Fiction Reviews

The Last Theorem

(2009) Arthur C. Clarke and Frederik Pohl, Harper Voyager, pbk, £7.99, 423pp, ISBN 978-0-007-29002-4


This is the first and only collaboration between Arthur C. Clarke and Frederik Pohl. For fuller details of the collaboration, and indeed his opinions of the book, see Jonathan Cowie's separate review of The Last Theorem, but in brief Arthur had the ideas for the story and produced the bones of it, whilst Fred added his own ideas and had the considerable task of turning it into a published novel. Although Arthur had approved the draft, he passed away before the task was completed.

The cover bears the legend 'The final novel from the grandmaster' which is a little disingenuous in certain ways; firstly I would regard Fred as being equally a grandmaster as Arthur (and SFWA (the Science Fiction Writers of America) awarded the title 'Grand Master of Science Fiction' to each of them), and secondly it implies that this is somehow the last great novel, which it is not – 'great' that is (as against merely 'good').

I have always regarded Arthur as one, but just one, of the great writers of science fiction. His stories have been filled with interesting ideas and have concentrated on those ideas rather than on being thrilling page-turners (if I want a dose of “thrilling” I will watch a Scwarzenegger movie) or on using fantasy because it allows one to ignore the problems of physical realities (not that I am against fantasy). Apart from his earliest works, which tended to read more like technical articles than stories, I have found his works to be both very interesting and enjoyable to read. I have likewise always found Fred's works to be well thought out and well written, again interesting stories that are very enjoyable reads.

In The Last Theorem I found a book that was, as expected, both interesting and well written. It was neither particularly exciting nor did it have anything particularly special to say, though I certainly did enjoy reading it.

It is fundamentally the life story of Ranjit Subramanian, who turns out to be one of the world's great mathematicians, with a dose of alien life forms thrown in for good measure. And those aliens are very important for the future of the human race, or even if it will have a future. However, the vast majority of the book is about Ranjit.

Most of the story is set in Arthur's beloved Sri Lanka and includes mentions of his equally beloved coastal waters and diving. As it opens, sixteen year old Ranjit is a student and is reflecting on his life so far; he has been summoned to the Hindu temple of Tiru Koneswaram, of which his father Ganesh is the chief priest, and is due for a paternal ticking off - he and his best friend Gamini Bandara have been caught committing youthful indiscretions. Returning to the university, he finds most of his studies to be very boring and is well on course for attaining marks that are merely adequate, if that, but is “rescued” by the astronomy class which, at last, sparks a deep interest within him and provides the challenges his intellect requires. He has also developed an interest in mathematics, inspired in him by his father (who, we discover, was also an excellent mathematician) during his childhood, and seeks to provide a proof of Fermat's Last Theorem (as have so many before him); to this end he cracks his lecturer's password and gains free access via the internet to all the information that he could require. He is, of course, caught in his endeavours but finds that the university is surprisingly forgiving, in part because they are impressed by the way he achieved his aims and by his aims themselves, and also because Bandara Snr., a very important man, has spoken on his behalf.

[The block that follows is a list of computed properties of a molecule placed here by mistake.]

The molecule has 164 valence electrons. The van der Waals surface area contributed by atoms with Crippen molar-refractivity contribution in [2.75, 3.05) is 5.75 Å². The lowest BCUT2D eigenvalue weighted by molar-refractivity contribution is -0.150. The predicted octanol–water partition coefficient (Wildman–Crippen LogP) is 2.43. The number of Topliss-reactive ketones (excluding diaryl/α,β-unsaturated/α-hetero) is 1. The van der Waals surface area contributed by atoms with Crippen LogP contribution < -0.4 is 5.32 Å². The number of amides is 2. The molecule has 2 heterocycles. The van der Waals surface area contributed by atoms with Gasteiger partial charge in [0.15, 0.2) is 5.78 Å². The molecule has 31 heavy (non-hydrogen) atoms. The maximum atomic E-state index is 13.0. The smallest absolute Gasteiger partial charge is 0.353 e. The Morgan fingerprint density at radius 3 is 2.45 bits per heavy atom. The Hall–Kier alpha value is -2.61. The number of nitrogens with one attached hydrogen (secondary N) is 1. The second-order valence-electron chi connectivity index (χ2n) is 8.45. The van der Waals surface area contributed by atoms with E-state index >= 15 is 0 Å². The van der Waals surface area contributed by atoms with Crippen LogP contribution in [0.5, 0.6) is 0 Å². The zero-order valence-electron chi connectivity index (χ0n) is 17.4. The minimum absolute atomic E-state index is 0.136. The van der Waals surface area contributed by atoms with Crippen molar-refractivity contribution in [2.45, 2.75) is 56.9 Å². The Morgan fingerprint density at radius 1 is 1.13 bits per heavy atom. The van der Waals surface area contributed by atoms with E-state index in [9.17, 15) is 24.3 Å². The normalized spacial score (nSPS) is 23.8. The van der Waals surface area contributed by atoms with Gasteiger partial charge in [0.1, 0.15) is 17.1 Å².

It is during a summer break that things go wrong. He is tricked into boarding a holiday liner where he is held captive until it sets to sea and is then taken over by Somali pirates. The authorities respond and rescue the ship, but Ranjit is assumed to be one of the pirates and suffers extraordinary rendition to an unnamed country. There he is imprisoned and tortured until he confesses his crimes and tells them “the truth”; this gives him much time locked alone in a tiny cell with nothing to do except work (mentally) on solving Fermat's Last Theorem - which he does! Whilst still perfecting the proof, his old friend Gamini, now working with his father on behalf of the United Nations, locates him and arranges his release. Ranjit's first thought is to document his proof and get it published.